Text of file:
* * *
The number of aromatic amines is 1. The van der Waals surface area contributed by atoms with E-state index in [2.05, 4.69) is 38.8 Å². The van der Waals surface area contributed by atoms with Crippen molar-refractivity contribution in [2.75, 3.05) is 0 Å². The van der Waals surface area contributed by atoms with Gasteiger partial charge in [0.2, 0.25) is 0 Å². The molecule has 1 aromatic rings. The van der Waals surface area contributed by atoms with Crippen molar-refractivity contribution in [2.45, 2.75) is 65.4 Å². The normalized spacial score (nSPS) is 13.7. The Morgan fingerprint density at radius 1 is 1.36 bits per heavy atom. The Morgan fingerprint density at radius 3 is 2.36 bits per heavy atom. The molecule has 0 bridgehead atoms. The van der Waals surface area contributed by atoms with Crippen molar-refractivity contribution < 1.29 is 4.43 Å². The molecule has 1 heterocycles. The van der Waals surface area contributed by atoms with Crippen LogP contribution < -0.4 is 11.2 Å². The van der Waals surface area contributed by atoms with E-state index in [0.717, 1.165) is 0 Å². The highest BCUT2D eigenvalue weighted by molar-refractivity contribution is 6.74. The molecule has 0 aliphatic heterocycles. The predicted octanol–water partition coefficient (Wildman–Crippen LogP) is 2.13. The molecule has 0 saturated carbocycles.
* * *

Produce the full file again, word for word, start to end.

The number of aromatic amines is 1. The van der Waals surface area contributed by atoms with E-state index in [2.05, 4.69) is 38.8 Å². The van der Waals surface area contributed by atoms with Crippen molar-refractivity contribution in [2.75, 3.05) is 0 Å². The van der Waals surface area contributed by atoms with Gasteiger partial charge in [0.2, 0.25) is 0 Å². The molecule has 1 aromatic rings. The van der Waals surface area contributed by atoms with Crippen molar-refractivity contribution in [2.45, 2.75) is 65.4 Å². The normalized spacial score (nSPS) is 13.7. The Morgan fingerprint density at radius 1 is 1.36 bits per heavy atom. The Morgan fingerprint density at radius 3 is 2.36 bits per heavy atom. The molecule has 0 bridgehead atoms. The van der Waals surface area contributed by atoms with Crippen molar-refractivity contribution < 1.29 is 4.43 Å². The molecule has 1 heterocycles. The van der Waals surface area contributed by atoms with Crippen LogP contribution < -0.4 is 11.2 Å². The van der Waals surface area contributed by atoms with E-state index in [0.717, 1.165) is 0 Å². The highest BCUT2D eigenvalue weighted by molar-refractivity contribution is 6.74. The molecule has 0 aliphatic heterocycles. The predicted octanol–water partition coefficient (Wildman–Crippen LogP) is 2.13. The molecule has 0 saturated carbocycles.